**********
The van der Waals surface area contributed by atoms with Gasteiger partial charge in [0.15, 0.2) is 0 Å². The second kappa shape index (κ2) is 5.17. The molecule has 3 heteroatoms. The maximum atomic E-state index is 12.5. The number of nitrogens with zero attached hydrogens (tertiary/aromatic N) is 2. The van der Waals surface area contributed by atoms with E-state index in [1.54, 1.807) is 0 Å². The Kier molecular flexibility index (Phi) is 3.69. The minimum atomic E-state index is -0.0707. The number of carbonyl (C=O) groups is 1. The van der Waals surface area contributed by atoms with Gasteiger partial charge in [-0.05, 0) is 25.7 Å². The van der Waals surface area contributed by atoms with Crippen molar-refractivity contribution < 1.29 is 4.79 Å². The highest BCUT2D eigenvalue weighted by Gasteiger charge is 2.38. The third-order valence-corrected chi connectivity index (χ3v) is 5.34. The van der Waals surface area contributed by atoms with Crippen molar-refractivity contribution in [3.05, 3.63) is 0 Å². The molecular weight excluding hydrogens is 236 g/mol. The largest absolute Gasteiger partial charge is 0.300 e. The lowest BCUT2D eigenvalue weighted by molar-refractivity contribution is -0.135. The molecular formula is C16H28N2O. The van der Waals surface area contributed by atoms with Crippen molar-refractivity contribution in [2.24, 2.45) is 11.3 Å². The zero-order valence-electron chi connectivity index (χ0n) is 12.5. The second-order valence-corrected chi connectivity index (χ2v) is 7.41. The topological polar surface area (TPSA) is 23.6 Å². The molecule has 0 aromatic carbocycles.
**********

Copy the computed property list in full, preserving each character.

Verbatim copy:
The van der Waals surface area contributed by atoms with Gasteiger partial charge in [0.15, 0.2) is 0 Å². The second kappa shape index (κ2) is 5.17. The molecule has 3 heteroatoms. The maximum atomic E-state index is 12.5. The number of nitrogens with zero attached hydrogens (tertiary/aromatic N) is 2. The van der Waals surface area contributed by atoms with E-state index in [1.54, 1.807) is 0 Å². The Kier molecular flexibility index (Phi) is 3.69. The minimum atomic E-state index is -0.0707. The number of carbonyl (C=O) groups is 1. The van der Waals surface area contributed by atoms with Gasteiger partial charge in [-0.05, 0) is 25.7 Å². The van der Waals surface area contributed by atoms with Crippen molar-refractivity contribution < 1.29 is 4.79 Å². The highest BCUT2D eigenvalue weighted by Gasteiger charge is 2.38. The third-order valence-corrected chi connectivity index (χ3v) is 5.34. The van der Waals surface area contributed by atoms with Crippen molar-refractivity contribution in [3.05, 3.63) is 0 Å². The molecular weight excluding hydrogens is 236 g/mol. The largest absolute Gasteiger partial charge is 0.300 e. The lowest BCUT2D eigenvalue weighted by molar-refractivity contribution is -0.135. The molecular formula is C16H28N2O. The van der Waals surface area contributed by atoms with Crippen molar-refractivity contribution in [2.24, 2.45) is 11.3 Å². The zero-order valence-electron chi connectivity index (χ0n) is 12.5. The second-order valence-corrected chi connectivity index (χ2v) is 7.41. The topological polar surface area (TPSA) is 23.6 Å². The molecule has 0 aromatic carbocycles.